We wanted to create a hardware device that allowed students and creators to have an easy pathway to prototyping, through 3D printing and woodworking. The FabBox combines both of these aspects into one, as it can be both a 3D printer and a CNC. This would allow for it to be a versatile machine, capable of meeting multiple needs.

What it does

The FabBox is both a 3D printer and a CNC, achieving this by using an interchangeable head, either be a direct drive extruder, or a router capable of milling wood, aluminum, steel and other materials. The FabBox has a build volume of 10in by 10in and a z axis height of 6 in. We use two lead screws on each axis to provide stability and ensure the most precise x, y, and z steps for accurate 3D printing and milling. Additionally, the FabBox has heated bed for 3D printing that helps provide adhesion when printing. The FabBox is enclosed allowing it to be setup in living areas like a bedroom and be able to mill or print with a minimal noise and mess.

How we built it

We first designed the whole machine in Fusion 360, assembling the entire device in the software to validate the design and ensure it would operate as intended. We planned out every dimension of The FabBox, and once the CAD was finished we began to 3D print and CNC the initial parts. The rails were cut down to size and the carriers along each axes were mounted, while the firmware was written. After the assembly was completed, we uploaded the firmware and tested the FabBox.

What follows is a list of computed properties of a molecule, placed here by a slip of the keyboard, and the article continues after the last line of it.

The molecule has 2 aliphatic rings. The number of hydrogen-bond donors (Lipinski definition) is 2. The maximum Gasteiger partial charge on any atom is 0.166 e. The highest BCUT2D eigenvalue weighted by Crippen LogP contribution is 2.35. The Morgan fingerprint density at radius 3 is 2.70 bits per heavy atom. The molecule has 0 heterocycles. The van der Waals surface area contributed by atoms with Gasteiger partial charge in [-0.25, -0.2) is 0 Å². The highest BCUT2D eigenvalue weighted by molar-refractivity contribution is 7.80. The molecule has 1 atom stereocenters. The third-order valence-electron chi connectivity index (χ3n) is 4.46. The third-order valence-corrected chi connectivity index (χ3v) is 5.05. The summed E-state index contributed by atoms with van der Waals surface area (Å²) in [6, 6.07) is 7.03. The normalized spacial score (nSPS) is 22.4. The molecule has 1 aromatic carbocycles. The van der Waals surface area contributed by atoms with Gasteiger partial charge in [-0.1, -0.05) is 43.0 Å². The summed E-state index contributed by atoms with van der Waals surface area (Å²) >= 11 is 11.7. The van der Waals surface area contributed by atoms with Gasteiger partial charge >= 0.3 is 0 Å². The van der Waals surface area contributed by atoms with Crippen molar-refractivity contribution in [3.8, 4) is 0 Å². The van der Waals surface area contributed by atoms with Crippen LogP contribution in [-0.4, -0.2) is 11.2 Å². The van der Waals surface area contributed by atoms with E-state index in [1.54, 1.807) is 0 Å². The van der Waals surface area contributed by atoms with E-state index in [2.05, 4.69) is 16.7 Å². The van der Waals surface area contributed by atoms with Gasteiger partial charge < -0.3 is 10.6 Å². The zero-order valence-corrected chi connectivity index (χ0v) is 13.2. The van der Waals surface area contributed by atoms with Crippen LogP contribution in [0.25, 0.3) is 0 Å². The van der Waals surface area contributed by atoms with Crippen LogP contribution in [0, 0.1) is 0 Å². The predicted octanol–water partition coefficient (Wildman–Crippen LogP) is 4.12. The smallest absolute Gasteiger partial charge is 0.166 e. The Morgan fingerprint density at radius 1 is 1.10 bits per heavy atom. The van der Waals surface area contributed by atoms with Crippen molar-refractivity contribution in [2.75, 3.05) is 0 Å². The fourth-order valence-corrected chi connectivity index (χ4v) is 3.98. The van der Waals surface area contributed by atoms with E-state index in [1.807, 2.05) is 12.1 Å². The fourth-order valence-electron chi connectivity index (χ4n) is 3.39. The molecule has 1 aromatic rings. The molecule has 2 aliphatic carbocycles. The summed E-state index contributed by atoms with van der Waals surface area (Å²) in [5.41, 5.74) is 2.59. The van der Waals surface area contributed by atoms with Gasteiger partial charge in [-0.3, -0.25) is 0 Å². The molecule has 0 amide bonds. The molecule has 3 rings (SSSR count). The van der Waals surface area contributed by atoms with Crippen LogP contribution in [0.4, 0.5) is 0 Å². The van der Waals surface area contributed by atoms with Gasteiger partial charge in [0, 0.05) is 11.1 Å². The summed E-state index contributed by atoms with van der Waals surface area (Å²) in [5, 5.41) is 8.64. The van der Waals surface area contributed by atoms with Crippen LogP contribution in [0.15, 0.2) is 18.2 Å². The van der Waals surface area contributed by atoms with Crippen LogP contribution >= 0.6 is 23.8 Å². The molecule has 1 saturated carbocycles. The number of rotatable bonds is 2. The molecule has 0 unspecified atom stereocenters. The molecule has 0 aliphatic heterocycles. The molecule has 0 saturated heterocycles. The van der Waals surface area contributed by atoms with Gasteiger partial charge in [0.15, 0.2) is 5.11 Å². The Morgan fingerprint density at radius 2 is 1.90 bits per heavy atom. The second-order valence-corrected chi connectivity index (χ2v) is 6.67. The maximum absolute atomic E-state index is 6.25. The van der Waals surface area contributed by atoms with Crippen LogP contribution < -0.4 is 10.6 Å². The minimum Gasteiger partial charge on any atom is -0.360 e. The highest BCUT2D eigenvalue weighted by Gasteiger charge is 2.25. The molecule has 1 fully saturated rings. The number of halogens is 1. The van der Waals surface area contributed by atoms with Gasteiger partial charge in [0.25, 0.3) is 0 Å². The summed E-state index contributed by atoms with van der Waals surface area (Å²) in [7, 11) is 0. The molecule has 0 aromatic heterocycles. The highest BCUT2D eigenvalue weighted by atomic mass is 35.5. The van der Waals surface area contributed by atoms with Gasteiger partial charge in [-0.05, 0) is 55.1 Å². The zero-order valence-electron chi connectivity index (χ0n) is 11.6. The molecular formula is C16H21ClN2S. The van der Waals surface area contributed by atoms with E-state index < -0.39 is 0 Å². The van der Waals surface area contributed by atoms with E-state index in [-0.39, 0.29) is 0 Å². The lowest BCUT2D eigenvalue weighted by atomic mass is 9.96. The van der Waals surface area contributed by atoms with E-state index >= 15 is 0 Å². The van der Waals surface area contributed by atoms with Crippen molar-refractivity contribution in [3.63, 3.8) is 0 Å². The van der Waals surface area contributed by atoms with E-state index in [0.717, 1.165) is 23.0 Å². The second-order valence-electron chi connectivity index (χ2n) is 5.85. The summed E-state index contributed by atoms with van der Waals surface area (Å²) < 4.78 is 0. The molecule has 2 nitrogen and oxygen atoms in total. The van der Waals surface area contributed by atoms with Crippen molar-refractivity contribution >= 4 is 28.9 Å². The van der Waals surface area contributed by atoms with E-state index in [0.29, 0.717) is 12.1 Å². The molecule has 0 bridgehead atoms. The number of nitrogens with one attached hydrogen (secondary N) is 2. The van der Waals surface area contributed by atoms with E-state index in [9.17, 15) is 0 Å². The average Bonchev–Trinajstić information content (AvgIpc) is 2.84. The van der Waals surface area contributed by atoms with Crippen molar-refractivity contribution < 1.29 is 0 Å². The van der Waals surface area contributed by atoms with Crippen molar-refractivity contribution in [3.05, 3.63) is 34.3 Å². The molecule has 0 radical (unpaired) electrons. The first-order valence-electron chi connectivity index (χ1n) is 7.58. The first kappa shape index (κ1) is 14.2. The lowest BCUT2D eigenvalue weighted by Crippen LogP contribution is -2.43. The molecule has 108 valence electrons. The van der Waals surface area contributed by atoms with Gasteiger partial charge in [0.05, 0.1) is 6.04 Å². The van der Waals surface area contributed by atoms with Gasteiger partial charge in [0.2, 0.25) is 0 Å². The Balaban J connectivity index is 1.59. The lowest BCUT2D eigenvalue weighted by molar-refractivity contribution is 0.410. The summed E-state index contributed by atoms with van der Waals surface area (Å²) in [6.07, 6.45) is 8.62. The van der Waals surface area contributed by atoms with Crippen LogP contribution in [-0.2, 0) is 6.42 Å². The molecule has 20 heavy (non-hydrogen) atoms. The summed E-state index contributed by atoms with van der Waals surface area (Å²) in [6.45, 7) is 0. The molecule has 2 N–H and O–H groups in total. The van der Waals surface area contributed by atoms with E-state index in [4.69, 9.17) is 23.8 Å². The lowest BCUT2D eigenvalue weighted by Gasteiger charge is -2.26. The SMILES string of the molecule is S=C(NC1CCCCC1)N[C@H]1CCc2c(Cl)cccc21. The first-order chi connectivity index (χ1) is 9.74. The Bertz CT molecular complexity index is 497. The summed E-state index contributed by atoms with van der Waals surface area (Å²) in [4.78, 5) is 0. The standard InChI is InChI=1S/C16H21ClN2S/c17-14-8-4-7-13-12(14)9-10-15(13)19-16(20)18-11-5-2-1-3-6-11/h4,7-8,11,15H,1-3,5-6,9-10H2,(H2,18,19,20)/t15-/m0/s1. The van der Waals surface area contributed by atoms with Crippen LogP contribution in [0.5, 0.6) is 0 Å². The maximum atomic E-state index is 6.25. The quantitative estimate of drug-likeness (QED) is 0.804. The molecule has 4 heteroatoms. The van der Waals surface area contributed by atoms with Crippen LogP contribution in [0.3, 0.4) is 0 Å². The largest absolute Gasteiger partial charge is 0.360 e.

Challenges we ran into

We had to 3D print some large brackets, some of which took several hours to complete. During one of the prints, the power to our building went out, setting us behind schedule somewhat. We also ran into issues compiling the firmware, which we had to then troubleshoot and figure out.

Accomplishments that we're proud of

The rough CAD model was completed fairly quickly, so we had a good idea of what the final product would look like and what design issues we had to work around. We also pushed our 3D printers to their limits, printing out ridiculously (but reliably) fast. The FabBox is also very structurally sound, with minimal bending about any of the axes.

What we learned

One thing that was reinforced was the importance of planning before manufacturing. By creating the full model in CAD first, we were able to iron out most of the flaws that we found in the design and function.

What's next for The FabBox

The main feature we plan on adding to the FabBox is an auto levelling bed. This would make starting work on the machine much quicker and easier for the user, and removing another area of error out of their hands.

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